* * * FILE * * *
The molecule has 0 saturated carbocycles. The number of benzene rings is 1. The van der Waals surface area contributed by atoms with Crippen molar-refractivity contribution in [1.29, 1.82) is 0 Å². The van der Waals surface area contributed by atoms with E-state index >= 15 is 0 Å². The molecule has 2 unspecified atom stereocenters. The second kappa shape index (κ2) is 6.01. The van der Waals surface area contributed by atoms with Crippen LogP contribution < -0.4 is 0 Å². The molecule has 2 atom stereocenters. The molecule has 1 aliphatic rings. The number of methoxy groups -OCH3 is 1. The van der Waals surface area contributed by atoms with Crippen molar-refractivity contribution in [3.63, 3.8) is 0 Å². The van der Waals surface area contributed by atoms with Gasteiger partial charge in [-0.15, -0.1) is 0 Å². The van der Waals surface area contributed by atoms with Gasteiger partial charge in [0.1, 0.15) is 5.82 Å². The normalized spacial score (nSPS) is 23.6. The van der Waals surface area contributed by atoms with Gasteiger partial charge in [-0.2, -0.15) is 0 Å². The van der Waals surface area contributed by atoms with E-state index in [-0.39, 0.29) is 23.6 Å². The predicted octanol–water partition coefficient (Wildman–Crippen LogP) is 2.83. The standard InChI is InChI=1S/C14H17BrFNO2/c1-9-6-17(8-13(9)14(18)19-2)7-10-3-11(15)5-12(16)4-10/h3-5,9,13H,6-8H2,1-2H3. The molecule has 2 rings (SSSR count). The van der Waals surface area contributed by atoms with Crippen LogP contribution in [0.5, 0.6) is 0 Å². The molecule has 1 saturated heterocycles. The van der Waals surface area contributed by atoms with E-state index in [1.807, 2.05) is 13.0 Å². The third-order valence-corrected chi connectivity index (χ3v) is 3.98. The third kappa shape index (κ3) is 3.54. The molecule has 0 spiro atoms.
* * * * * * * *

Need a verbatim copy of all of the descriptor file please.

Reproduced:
The molecule has 0 saturated carbocycles. The number of benzene rings is 1. The van der Waals surface area contributed by atoms with Crippen molar-refractivity contribution in [1.29, 1.82) is 0 Å². The van der Waals surface area contributed by atoms with E-state index >= 15 is 0 Å². The molecule has 2 unspecified atom stereocenters. The second kappa shape index (κ2) is 6.01. The van der Waals surface area contributed by atoms with Crippen LogP contribution < -0.4 is 0 Å². The molecule has 2 atom stereocenters. The molecule has 1 aliphatic rings. The number of methoxy groups -OCH3 is 1. The van der Waals surface area contributed by atoms with Crippen molar-refractivity contribution in [3.63, 3.8) is 0 Å². The van der Waals surface area contributed by atoms with Gasteiger partial charge in [-0.15, -0.1) is 0 Å². The van der Waals surface area contributed by atoms with Gasteiger partial charge in [0.1, 0.15) is 5.82 Å². The normalized spacial score (nSPS) is 23.6. The van der Waals surface area contributed by atoms with Gasteiger partial charge in [-0.2, -0.15) is 0 Å². The van der Waals surface area contributed by atoms with E-state index in [-0.39, 0.29) is 23.6 Å². The predicted octanol–water partition coefficient (Wildman–Crippen LogP) is 2.83. The standard InChI is InChI=1S/C14H17BrFNO2/c1-9-6-17(8-13(9)14(18)19-2)7-10-3-11(15)5-12(16)4-10/h3-5,9,13H,6-8H2,1-2H3. The molecule has 2 rings (SSSR count). The van der Waals surface area contributed by atoms with Crippen LogP contribution in [0.5, 0.6) is 0 Å². The molecule has 1 saturated heterocycles. The van der Waals surface area contributed by atoms with E-state index in [1.807, 2.05) is 13.0 Å². The third-order valence-corrected chi connectivity index (χ3v) is 3.98. The third kappa shape index (κ3) is 3.54. The molecule has 0 spiro atoms.